discourse, that males are inherently superior to females, or that
the "natural" roles of men and women place the former rightfully
in positions of social, economic, and political leadership and the
latter in roles of primary parental responsibility and home
management. In employment practice law, the imputation of sexism
to an employment decision would suggest intentional discrimination
on grounds of sex.
Maybe it's just because I happen to be a male, but I detect just
a hint of sexism in this definition! Surely the writer(!) of this
rambling definition could have gotten the point across with
gender-neutral language. This seems to say that sexism is
"generally" an offense perpetrated by males against females, but
could that be interpreted as a sexist bias against males by the
In the same document sexual harassment is defined. Here the writers
do manage to keep the language sex-neutral, a remarkable
Documents such as this seem to be written by persons totally deaf
to the subtlety and beauty of which language is capable. These are
people who would use a sledgehammer to crack a walnut. They produce
documents such as this which don't clarify issues, or help us to
find reasonable solutions, they merely intimidate, confuse and
perplex us all.
[It was about this time that I heard a speaker propose that the college
add a gender-studies major to its curriculum. I expressed puzzlment
at the name, for I'd always been taught by my English teachers that
"Words have gender; people have sex."]
Many of these "scraps" are written at odd moments throughout the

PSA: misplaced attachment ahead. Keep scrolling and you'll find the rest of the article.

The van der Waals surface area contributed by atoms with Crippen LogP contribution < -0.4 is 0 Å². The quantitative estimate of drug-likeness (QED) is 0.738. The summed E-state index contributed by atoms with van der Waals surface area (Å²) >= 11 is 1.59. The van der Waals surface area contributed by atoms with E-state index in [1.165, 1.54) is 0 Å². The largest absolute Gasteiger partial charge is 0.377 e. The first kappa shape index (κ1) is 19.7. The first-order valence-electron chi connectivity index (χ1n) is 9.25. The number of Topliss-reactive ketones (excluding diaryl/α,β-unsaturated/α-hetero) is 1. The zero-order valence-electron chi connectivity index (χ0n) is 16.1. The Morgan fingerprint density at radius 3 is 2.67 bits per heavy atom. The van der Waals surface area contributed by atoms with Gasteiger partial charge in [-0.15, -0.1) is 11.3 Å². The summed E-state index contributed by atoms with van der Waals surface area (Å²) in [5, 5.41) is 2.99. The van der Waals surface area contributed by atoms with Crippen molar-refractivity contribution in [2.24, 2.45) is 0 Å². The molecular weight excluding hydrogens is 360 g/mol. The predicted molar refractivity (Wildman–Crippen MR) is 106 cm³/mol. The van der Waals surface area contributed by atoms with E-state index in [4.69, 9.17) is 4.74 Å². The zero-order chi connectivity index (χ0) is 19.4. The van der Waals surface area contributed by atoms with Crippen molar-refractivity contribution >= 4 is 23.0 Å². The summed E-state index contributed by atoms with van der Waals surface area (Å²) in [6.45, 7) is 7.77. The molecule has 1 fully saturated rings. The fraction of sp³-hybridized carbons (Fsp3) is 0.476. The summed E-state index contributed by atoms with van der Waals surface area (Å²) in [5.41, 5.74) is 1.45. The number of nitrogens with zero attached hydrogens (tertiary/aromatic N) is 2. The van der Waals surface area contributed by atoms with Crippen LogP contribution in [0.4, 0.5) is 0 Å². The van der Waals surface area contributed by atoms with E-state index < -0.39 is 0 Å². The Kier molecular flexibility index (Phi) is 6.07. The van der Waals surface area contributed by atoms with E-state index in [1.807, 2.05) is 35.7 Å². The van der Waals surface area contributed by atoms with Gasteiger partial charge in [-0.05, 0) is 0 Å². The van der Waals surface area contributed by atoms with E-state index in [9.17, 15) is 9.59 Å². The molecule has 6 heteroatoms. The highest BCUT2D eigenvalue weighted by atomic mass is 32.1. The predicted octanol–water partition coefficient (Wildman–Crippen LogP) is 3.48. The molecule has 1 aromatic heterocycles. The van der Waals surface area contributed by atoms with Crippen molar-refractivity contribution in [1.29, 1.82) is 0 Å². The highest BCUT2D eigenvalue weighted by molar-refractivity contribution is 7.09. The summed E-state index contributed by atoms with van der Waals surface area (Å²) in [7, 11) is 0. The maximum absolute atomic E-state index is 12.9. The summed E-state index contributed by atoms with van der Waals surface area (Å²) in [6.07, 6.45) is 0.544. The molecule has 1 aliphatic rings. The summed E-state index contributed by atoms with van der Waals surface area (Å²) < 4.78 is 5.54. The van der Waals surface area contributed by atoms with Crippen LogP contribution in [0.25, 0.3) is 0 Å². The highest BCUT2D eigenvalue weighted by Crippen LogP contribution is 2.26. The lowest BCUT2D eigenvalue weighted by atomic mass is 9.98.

year. The rest are written at even moments. When enough accumulate
they are swept into a pile and end up here. Obviously I'm not
concerned about whether they are timely. I firmly believe that
relevance is timeless, and irrelevance is even more so.
This is being written just as we've survived another transition
from daylight saving time. The acronym DST could also stand for
"Daffy Stupid Time." Back in Iowa I remember farmers joking that
there's no way to train cows to adjust their milk production
schedule to a time change twice a year.
I have a memory like a sieve, and can never remember which way to
turn the clocks. The newspapers helpfully remind us with a phrase,
"Spring back, fall forward." (Or maybe it is the other way
around; I can never remember.)
"Forward" and "back" are too confusing. How about moving clocks
"ahead" or "behind"? No, that doesn't help. I wouldn't know
whether "ahead" means to move the hands from 2 AM to 3 AM (to a
time one hour later) or whether it is used in the sense of a person